Review: Klipsch Image One

Klipsch's Image One, the company's first on-the-ear headphone design, following in the footsteps of their successful Image line of in-ear models, are - like the Bowers & Wilkins P5 and Monster's Beats by Dr. Dre line - headphones conceived as lifestyle objects for the iPhone era, with all mod cons onboard, and styling points aplenty. But like the competition, they've been designed with serious attention to performance as well.

The Image Ones arrive folded flat (the headband isn't hinged, but the earcups rotate 90°) in a nice little zippered semi-soft case, with all the trimmings - 1/4" and airline adapters, a velcro cable wrap - on hand. The fit and finish of the headphones is impressive: All contact points on the headband and earcups are well-padded, and the tooled surfaces and chrome trim make for a slick appearance, making an overall statement that's more "professional traveller" than "studio refugee."

The permanently attached cable sports a three-button iOS controller, which appears identical to that used on the Image in-ears, and works as expected. Cable tangling isn't much of a problem, and length was appropriate for easy pocketing of a music player. The cable isn't detachable (or replaceable), but the attachment seems secure (and Klipsch offers a 2-year warranty on the headphones).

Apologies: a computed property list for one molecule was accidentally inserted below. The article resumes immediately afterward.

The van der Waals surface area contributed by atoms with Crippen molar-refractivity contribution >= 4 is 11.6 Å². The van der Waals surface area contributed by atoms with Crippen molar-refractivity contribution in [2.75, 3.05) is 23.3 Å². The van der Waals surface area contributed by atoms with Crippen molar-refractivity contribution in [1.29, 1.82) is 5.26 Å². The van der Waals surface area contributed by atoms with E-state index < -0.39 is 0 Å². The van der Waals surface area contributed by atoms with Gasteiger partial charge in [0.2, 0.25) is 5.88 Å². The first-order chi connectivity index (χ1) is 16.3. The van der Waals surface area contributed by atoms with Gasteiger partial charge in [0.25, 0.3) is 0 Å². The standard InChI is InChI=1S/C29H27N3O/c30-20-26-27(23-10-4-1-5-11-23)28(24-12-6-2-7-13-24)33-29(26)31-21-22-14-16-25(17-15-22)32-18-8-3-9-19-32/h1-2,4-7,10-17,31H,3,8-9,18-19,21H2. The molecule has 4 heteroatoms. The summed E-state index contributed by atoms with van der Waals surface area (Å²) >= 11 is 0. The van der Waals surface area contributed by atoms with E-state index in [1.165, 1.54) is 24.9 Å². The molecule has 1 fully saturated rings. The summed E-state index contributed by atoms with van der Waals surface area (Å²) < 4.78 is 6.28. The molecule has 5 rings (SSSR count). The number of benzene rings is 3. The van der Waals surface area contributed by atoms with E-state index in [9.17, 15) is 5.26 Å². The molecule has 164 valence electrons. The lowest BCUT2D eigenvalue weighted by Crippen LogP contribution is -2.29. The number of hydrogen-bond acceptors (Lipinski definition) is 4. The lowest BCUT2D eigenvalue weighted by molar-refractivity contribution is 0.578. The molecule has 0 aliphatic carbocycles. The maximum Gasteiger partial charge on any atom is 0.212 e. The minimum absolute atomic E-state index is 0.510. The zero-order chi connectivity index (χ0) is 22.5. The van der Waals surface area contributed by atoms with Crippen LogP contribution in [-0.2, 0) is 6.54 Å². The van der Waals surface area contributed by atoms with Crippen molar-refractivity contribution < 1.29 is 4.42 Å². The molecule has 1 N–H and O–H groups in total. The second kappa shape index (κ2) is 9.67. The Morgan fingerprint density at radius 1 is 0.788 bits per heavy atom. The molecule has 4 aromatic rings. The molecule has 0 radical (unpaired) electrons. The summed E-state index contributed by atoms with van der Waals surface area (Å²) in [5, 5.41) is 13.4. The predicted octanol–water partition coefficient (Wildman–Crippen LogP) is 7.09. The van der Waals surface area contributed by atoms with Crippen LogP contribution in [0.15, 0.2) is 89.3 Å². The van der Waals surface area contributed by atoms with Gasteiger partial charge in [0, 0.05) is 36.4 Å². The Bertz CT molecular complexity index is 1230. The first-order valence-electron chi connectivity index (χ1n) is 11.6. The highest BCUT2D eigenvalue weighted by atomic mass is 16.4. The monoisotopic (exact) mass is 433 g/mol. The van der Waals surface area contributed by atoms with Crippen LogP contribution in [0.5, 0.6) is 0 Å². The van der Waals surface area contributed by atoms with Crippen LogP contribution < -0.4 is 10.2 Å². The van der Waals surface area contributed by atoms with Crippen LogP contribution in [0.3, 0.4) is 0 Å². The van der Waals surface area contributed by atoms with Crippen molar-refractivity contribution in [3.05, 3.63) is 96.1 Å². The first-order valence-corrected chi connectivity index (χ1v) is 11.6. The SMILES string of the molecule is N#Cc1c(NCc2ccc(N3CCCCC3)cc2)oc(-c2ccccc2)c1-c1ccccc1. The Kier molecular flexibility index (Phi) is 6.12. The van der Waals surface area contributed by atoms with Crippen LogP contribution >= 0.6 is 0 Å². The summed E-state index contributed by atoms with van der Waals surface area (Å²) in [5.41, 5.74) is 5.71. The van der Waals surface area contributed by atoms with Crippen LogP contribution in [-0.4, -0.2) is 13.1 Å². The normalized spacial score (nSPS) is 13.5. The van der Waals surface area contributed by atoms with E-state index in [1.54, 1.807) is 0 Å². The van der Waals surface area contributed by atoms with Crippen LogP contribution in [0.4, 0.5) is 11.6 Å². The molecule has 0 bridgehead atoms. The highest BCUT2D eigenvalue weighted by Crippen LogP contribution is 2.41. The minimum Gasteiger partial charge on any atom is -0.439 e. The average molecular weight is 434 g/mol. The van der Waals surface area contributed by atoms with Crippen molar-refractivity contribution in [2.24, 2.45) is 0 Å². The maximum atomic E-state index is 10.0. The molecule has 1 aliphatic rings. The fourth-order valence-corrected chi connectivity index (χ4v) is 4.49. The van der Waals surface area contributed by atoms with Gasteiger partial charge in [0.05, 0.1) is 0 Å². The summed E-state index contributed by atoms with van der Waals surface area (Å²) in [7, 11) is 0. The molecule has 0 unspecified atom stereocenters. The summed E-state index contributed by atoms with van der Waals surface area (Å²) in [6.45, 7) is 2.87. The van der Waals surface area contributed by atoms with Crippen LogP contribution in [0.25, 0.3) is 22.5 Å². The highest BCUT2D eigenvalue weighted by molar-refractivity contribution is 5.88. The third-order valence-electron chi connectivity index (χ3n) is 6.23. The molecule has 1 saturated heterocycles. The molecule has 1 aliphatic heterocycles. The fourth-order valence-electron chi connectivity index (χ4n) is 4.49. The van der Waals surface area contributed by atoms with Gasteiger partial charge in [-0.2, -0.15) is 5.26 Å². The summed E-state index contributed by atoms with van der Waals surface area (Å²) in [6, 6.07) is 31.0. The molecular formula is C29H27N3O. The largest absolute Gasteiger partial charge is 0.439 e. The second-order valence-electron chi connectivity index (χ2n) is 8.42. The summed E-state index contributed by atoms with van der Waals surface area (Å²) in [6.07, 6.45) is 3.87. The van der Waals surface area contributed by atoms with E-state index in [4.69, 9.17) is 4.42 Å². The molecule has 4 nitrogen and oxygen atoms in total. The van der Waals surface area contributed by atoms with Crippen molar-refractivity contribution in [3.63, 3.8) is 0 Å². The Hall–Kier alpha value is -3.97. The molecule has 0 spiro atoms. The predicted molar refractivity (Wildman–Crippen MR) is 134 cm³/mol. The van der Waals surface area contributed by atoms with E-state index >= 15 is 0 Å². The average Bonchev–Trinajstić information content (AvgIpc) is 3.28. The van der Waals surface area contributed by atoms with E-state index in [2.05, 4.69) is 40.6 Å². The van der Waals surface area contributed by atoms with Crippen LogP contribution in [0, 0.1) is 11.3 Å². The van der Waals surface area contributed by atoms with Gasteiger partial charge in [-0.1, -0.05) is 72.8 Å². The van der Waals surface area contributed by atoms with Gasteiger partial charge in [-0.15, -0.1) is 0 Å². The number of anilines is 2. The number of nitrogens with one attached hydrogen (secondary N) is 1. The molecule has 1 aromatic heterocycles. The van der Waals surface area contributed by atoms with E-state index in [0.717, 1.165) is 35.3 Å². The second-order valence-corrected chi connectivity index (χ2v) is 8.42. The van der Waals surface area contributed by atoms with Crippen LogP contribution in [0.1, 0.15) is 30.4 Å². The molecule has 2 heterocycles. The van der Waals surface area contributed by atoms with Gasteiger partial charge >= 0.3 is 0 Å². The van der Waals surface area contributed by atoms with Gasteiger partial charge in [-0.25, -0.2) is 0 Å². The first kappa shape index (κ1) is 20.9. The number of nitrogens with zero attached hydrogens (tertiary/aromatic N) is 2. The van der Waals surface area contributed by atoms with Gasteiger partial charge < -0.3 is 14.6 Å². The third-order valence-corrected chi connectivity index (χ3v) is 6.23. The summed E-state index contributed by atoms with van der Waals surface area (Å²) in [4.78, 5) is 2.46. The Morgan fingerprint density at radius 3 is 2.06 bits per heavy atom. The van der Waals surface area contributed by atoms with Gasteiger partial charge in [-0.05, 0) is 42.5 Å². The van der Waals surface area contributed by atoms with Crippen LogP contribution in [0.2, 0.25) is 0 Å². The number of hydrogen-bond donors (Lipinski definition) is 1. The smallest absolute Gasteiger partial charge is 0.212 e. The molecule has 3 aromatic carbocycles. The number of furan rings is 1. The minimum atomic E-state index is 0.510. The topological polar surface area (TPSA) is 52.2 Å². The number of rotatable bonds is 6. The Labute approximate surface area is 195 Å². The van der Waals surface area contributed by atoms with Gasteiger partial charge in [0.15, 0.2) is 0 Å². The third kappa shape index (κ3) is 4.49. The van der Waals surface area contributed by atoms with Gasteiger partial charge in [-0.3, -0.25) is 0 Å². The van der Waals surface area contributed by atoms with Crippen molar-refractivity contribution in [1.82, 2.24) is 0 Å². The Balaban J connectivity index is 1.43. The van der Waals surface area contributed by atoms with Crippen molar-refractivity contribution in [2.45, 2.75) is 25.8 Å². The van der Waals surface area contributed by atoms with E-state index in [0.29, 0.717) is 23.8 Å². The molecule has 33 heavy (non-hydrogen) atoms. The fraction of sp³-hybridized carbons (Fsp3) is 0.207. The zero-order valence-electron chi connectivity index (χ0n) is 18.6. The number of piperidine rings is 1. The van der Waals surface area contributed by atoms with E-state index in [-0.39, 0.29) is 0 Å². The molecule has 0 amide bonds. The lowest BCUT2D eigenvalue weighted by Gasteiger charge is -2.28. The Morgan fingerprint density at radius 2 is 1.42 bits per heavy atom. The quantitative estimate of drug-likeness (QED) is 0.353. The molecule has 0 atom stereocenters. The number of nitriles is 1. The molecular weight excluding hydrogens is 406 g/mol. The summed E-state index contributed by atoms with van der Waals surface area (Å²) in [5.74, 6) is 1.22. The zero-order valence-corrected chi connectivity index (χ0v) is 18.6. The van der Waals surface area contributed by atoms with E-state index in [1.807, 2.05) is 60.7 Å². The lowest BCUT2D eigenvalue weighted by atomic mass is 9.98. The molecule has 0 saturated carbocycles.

This is a compact, lightweight, and - at least in my case - very comfortable pair of phones. Listening for extended periods (an hour-plus commute, for example) wasn't a problem, and given the minimal dimensions, the closed-back, on-the-ear configuration didn't interfere overly with eyeglasses (a problem for me with some bigger on- and over-the-ear designs).

A single construction nitpick: the 90° rotation leaves the folded phones with drivers out if you rest them around your neck - I found this put the earcups in a position that was overly audible (and wasn't all that comfortable), and would have liked to see the folded position reversed (or 180° of rotation, but obviously that'd pose a set of design challenges).

But aesthetics aside, do they deliver? That all depends, of course, on your ears and tastes.

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